I did add an inline resistor as Adafruit suggested to lower the input voltage or perhaps to lower start-up voltage spikes.

I managed to re-purpose a nice external 5V switching power supply that should drive all the LEDs nicely. It was left over from the supercomputer project when I swapped in a USB-based charger instead for that. Amazingly, Adafruit suggests that those 60 LEDs need a whopping 3.6A of power to drive them. I’m guessing that reality is more like 1A but I’ll play this safe. Per Adafruit’s suggestion I included a 1000 µF electrolytic capacitor across the output voltage to protect the NeoPixels.


So I’m prepped to do a final test of the NeoPixel ring for power and functionality on a standard Raspberry Pi 3 rig (since it sports an actual header). Once I’ve coded a test and verified that it works then I’ll take the soldering iron to the Raspberry Pi Zero W and wire it in with a quick-connect.


I’ve now got the Raspberry Pi Zero W booting with just the power adapter. Note that you can rename its hostname, toggle on the VNC Server, adjust the default screen resolution to your liking and then—in the Finder program in OS X—open up a remote session to its Desktop with vnc://pi@hostname.local, for example. Or, toggle on the SSH Server and connect from a Terminal session with ssh pi@hostname.local.

Have I mentioned how awesome it is to have a fully-functioning computer for $10 (plus $6 for the micro SD)?

And now the power supply is completed and wired to the NeoPixel ring. Everything’s set for 5V DC in at the moment but I may try to adjust the input voltage down to 3.3V later for technical reasons. (The NeoPixels are designed for the Arduino and its output data voltage is 5V whereas the Raspberry Pi is only 3.3V. By adjusting the input voltage down then it makes a 3.3V data line look bigger than it is. There are other tricks like adding a 3V-to-5V data inverter chip but I’d like to avoid that one if possible.)


Update 3

I’ve smoke-tested the power supply/ring combination and it’s looking good. To make things easier for this step, I’ve now setup a surrogate Raspberry Pi 3 for testing things but since I only had a leftover 4GB microSD, I was forced to use the no-desktop “Lite” Jessie version of Raspbian. But that’s now ready and I’ll likely have some time this weekend to do a basic blink test.

the fun never ends

Pretty stoked about my recent orders from the glorious interweb-of-stuff yesterday. Because, obviously, five Raspi’s are never enough for one coder.

Raspberry Pi Zero W

w00t. It’s a single-core version of, say, the Raspberry Pi 3 as if it were stolen, driven to a chop-shop in east Los Angeles and then people ripped off things like the RJ-45 port, the four full-sized USB ports, the header, half the RAM, etc. So it’s definitely stripped-down by comparison.  Looks like the HDMI connector and the two USBs are now their tinier counterparts. I don’t see an audio jack. It still has Bluetooth.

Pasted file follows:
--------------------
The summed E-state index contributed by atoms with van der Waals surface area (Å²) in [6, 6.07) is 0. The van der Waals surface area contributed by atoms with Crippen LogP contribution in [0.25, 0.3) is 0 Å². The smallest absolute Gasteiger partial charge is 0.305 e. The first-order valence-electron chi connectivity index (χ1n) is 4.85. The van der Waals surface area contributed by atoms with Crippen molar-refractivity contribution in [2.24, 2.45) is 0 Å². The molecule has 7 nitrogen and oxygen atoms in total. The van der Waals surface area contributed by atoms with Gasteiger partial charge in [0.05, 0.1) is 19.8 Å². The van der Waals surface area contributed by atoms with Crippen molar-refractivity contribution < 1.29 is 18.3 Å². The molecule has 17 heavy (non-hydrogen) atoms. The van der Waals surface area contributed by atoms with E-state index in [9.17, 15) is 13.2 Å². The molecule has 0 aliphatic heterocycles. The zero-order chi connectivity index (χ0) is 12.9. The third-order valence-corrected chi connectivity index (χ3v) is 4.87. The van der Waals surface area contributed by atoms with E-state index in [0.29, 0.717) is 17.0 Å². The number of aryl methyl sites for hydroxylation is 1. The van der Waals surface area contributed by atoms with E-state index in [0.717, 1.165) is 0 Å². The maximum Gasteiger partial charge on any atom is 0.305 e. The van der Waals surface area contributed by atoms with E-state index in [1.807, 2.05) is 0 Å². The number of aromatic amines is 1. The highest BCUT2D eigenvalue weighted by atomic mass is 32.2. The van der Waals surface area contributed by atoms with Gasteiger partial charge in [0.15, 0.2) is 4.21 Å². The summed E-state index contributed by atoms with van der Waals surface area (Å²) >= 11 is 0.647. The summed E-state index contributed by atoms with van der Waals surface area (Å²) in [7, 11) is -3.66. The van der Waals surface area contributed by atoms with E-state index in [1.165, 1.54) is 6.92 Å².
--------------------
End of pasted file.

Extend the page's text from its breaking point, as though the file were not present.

The ‘W’ model (up from the Zero) now includes embedded wi-fi so this ought to be killer. Best of all, it only costs $10 compared to $35 for the Raspi3. Too bad it’s twice the price of the Zero, however. And at 2.6″ x 1.2″ it’s smaller than the ones I’ve had to-date.

Raspberry Pi Zero W


What will I do with this? It may very well go into the aquarium project I’m working on.

NeoPixel Quarter-Ring 60 LEDs

I also ordered four quarter rings of NeoPixel(s) to build a lighting rig for the ecosystem-pi project.


The intention is to apply realistic lighting to a closed-system aquarium project throughout the day, adjusting the total lighting to compensate for the measured CO2 levels inside. Basically, the more light, the more plant growth, the more O2 produced and the more CO2 consumed in the process. There becomes a point where too much CO2 is bad for the shrimp so you don’t want to stress them out. And then too little CO2 stresses out the plants.

Digital CO2 Sensor

I was able to find a CO2 sensor for the Arduino which could be tweaked for use in a Raspberry PI project. This particular model also includes relative humidity and temperature for better logging.

COZIR Ambient carbon dioxide sensor with RH and temp


The Project

So far—since I don’t have any sensors, LED lights and such yet—I’m stuck with the GUI design for the interface at this point and making sure that the shrimp are happy.


Everything in the interface is mocked-up right now but it ought to be fun to get the Raspberry talking to the sensors and adjusting the lighting from programmatic control. A fair bit of research has been done so far in the areas of aquarium and plant health.

But the two shrimp seem happy and have cleaned completely the two plants of their week’s worth of algae in three day’s time.